The Chavez home. A small address plaque can still be seen on the corner of Vicentes house. It says: 5824 Rosita Road. God Bless Our Home. // Manuel Saenz // El Diar
Life and Death in Juárez
The Story of Vicente
Who Murdered His Mother, His Father, His Sister
What’s one more crime in the murder capital of the world?
A warning: the excerpt below contains graphic violence.
What can possibly drive a human being to such an unstable state of mind to want to terminate another person’s life? Even worse, your parents’ life?
16-year-old student, Vicente—was intelligent, rebellious, and indifferent to any sort of authoritative figure. He had an insatiable desire for three members of his immediate family to disappear: his mother, father, and sister. With the assistance of his two friends, the assassination of the León Chávez clan is carried out close to perfection prior to dawn on May 21, 2004. Only little C.E.—his three-year-old brother whom is only described as “the only person in the world for whom he felt true affection”—is pardoned from his murderous thoughts.
In 2004, the discovery of a burnt-out truck in Mexico’s Ciudad Juarez, just south of the U.S. border with Mexico, was found, it contained three corpses. High school student Vicente Leon Chavez, angry with his parents for their preferential treatment of his younger sister and their adverse attitude toward him, convinced two friends to help him to murder his family. Vicente’s inept efforts to conceal the killings, including an obviously false story about a ransom demand for his missing family members, quickly led to his arrest. Vicente’s crimes were motivated in part by his belief that there would be no genuine investigation by corrupt police forces who were themselves responsible for multiple murders.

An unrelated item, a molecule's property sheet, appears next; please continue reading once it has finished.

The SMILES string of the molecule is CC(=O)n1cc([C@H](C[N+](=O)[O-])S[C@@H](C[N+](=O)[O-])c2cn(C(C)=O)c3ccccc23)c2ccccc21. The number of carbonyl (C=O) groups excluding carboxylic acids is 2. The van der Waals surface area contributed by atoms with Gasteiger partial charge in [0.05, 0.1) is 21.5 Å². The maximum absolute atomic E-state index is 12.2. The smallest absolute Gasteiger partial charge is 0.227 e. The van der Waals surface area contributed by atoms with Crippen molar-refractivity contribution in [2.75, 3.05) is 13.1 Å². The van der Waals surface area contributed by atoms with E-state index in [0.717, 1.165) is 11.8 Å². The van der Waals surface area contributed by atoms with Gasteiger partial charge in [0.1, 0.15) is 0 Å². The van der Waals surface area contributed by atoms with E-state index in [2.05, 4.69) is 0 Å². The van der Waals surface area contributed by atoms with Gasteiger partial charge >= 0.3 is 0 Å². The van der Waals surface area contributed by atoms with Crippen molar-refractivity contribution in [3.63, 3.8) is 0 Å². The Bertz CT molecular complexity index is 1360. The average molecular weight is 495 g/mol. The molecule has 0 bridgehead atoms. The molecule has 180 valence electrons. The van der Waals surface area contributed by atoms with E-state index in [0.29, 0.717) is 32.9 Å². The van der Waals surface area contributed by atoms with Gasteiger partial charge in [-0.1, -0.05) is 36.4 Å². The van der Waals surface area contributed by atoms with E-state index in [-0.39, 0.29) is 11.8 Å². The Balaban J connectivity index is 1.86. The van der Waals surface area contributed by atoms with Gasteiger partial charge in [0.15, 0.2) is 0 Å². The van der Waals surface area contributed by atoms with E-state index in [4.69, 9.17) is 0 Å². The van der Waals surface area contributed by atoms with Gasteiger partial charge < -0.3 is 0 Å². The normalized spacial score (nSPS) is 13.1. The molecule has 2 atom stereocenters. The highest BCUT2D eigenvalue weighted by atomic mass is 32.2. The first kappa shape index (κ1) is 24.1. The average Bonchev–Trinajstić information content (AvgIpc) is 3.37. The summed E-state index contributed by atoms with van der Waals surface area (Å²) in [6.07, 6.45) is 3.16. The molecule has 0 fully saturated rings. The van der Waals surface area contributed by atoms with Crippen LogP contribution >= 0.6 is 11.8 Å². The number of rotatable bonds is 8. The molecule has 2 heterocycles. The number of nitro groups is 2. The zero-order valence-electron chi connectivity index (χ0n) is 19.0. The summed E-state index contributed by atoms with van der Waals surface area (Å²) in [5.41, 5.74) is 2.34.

Vicente had joined Artistas Asesinos, a gang that became the armed wing of the Sinaloa drug cartel in its war with the Juarez cartel and its allies, La Linea and Los Aztecas.
By 2004, there were an estimated 300 gangs crawling city streets, the majority located in south east Juárez where the band known as Los Artistas Asesinos only grew in numbers—young individuals who were silently coerced into a life of crime.
Killing in Juárez is a way of life. And in its footsteps follow a pack of ill-nurtured teenagers who are subjected to a violent upbringing, as the lack of educational funds, recreational areas, job opportunities, and appropriate citizen input during their formative years raise them to be the future pawns of a war on México’s own people.
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